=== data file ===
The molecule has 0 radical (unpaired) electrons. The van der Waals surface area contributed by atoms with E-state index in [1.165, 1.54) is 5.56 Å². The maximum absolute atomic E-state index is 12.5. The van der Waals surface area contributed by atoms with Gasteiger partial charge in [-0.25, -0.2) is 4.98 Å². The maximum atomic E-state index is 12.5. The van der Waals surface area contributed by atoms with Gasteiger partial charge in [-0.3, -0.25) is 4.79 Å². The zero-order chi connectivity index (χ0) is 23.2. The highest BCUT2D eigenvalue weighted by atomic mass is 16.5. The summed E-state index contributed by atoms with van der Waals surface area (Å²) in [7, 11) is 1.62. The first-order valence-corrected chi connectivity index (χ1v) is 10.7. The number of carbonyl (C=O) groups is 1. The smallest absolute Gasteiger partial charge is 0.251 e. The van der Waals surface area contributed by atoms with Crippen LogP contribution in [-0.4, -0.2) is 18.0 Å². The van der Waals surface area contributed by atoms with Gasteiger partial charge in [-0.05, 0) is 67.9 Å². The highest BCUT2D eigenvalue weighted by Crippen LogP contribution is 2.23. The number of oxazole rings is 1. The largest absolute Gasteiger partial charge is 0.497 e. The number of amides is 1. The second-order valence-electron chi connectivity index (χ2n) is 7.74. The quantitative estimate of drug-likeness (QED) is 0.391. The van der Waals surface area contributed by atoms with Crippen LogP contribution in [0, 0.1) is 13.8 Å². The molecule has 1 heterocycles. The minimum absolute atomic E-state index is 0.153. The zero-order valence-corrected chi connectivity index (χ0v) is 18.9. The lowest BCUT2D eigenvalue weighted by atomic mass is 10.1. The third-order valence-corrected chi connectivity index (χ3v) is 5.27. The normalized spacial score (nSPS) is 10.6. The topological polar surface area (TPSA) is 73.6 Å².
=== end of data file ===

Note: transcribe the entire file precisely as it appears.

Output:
The molecule has 0 radical (unpaired) electrons. The van der Waals surface area contributed by atoms with E-state index in [1.165, 1.54) is 5.56 Å². The maximum absolute atomic E-state index is 12.5. The van der Waals surface area contributed by atoms with Gasteiger partial charge in [-0.25, -0.2) is 4.98 Å². The maximum atomic E-state index is 12.5. The van der Waals surface area contributed by atoms with Gasteiger partial charge in [-0.3, -0.25) is 4.79 Å². The zero-order chi connectivity index (χ0) is 23.2. The highest BCUT2D eigenvalue weighted by atomic mass is 16.5. The summed E-state index contributed by atoms with van der Waals surface area (Å²) in [7, 11) is 1.62. The first-order valence-corrected chi connectivity index (χ1v) is 10.7. The number of carbonyl (C=O) groups is 1. The smallest absolute Gasteiger partial charge is 0.251 e. The van der Waals surface area contributed by atoms with Crippen LogP contribution in [-0.4, -0.2) is 18.0 Å². The van der Waals surface area contributed by atoms with Gasteiger partial charge in [-0.05, 0) is 67.9 Å². The highest BCUT2D eigenvalue weighted by Crippen LogP contribution is 2.23. The number of oxazole rings is 1. The largest absolute Gasteiger partial charge is 0.497 e. The number of amides is 1. The second-order valence-electron chi connectivity index (χ2n) is 7.74. The quantitative estimate of drug-likeness (QED) is 0.391. The van der Waals surface area contributed by atoms with Crippen LogP contribution in [0, 0.1) is 13.8 Å². The molecule has 1 heterocycles. The minimum absolute atomic E-state index is 0.153. The zero-order valence-corrected chi connectivity index (χ0v) is 18.9. The lowest BCUT2D eigenvalue weighted by atomic mass is 10.1. The third-order valence-corrected chi connectivity index (χ3v) is 5.27. The normalized spacial score (nSPS) is 10.6. The topological polar surface area (TPSA) is 73.6 Å².